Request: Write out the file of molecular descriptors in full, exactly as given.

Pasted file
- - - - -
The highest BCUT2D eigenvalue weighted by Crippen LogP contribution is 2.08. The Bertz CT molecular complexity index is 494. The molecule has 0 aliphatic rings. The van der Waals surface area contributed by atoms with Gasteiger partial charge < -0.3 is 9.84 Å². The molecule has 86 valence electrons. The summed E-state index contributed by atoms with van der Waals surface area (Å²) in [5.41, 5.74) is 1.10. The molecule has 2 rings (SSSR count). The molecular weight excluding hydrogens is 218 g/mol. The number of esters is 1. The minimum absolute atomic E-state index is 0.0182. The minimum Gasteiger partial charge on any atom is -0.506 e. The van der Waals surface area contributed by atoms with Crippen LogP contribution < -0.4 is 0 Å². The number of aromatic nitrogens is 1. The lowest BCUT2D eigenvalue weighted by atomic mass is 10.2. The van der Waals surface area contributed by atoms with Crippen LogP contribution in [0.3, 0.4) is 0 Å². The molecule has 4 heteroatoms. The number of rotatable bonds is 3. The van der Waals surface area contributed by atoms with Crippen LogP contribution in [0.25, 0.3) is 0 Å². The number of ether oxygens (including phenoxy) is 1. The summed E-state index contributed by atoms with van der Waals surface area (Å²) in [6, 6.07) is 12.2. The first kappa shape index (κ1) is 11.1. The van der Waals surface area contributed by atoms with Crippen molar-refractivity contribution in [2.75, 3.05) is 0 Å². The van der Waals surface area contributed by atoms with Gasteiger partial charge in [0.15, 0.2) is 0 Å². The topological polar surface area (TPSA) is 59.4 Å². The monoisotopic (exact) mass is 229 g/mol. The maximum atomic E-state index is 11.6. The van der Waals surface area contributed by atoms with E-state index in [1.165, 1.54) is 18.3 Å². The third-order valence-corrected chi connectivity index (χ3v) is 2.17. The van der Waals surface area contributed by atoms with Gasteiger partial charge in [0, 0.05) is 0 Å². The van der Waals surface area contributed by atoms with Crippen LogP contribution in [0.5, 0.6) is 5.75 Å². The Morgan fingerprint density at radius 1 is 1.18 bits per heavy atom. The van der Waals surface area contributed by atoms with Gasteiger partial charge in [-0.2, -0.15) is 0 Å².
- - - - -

The highest BCUT2D eigenvalue weighted by Crippen LogP contribution is 2.08. The Bertz CT molecular complexity index is 494. The molecule has 0 aliphatic rings. The van der Waals surface area contributed by atoms with Gasteiger partial charge < -0.3 is 9.84 Å². The molecule has 86 valence electrons. The summed E-state index contributed by atoms with van der Waals surface area (Å²) in [5.41, 5.74) is 1.10. The molecule has 2 rings (SSSR count). The molecular weight excluding hydrogens is 218 g/mol. The number of esters is 1. The minimum absolute atomic E-state index is 0.0182. The minimum Gasteiger partial charge on any atom is -0.506 e. The van der Waals surface area contributed by atoms with Crippen LogP contribution < -0.4 is 0 Å². The number of aromatic nitrogens is 1. The lowest BCUT2D eigenvalue weighted by atomic mass is 10.2. The van der Waals surface area contributed by atoms with Crippen LogP contribution in [0.3, 0.4) is 0 Å². The molecule has 4 heteroatoms. The number of rotatable bonds is 3. The van der Waals surface area contributed by atoms with Crippen LogP contribution in [0.25, 0.3) is 0 Å². The number of ether oxygens (including phenoxy) is 1. The summed E-state index contributed by atoms with van der Waals surface area (Å²) in [6, 6.07) is 12.2. The first kappa shape index (κ1) is 11.1. The van der Waals surface area contributed by atoms with Crippen molar-refractivity contribution in [2.75, 3.05) is 0 Å². The van der Waals surface area contributed by atoms with Gasteiger partial charge in [0.15, 0.2) is 0 Å². The topological polar surface area (TPSA) is 59.4 Å². The monoisotopic (exact) mass is 229 g/mol. The maximum atomic E-state index is 11.6. The van der Waals surface area contributed by atoms with E-state index in [1.165, 1.54) is 18.3 Å². The third-order valence-corrected chi connectivity index (χ3v) is 2.17. The van der Waals surface area contributed by atoms with Gasteiger partial charge in [0, 0.05) is 0 Å². The van der Waals surface area contributed by atoms with Crippen LogP contribution in [0.5, 0.6) is 5.75 Å². The Morgan fingerprint density at radius 1 is 1.18 bits per heavy atom. The van der Waals surface area contributed by atoms with Gasteiger partial charge in [-0.2, -0.15) is 0 Å².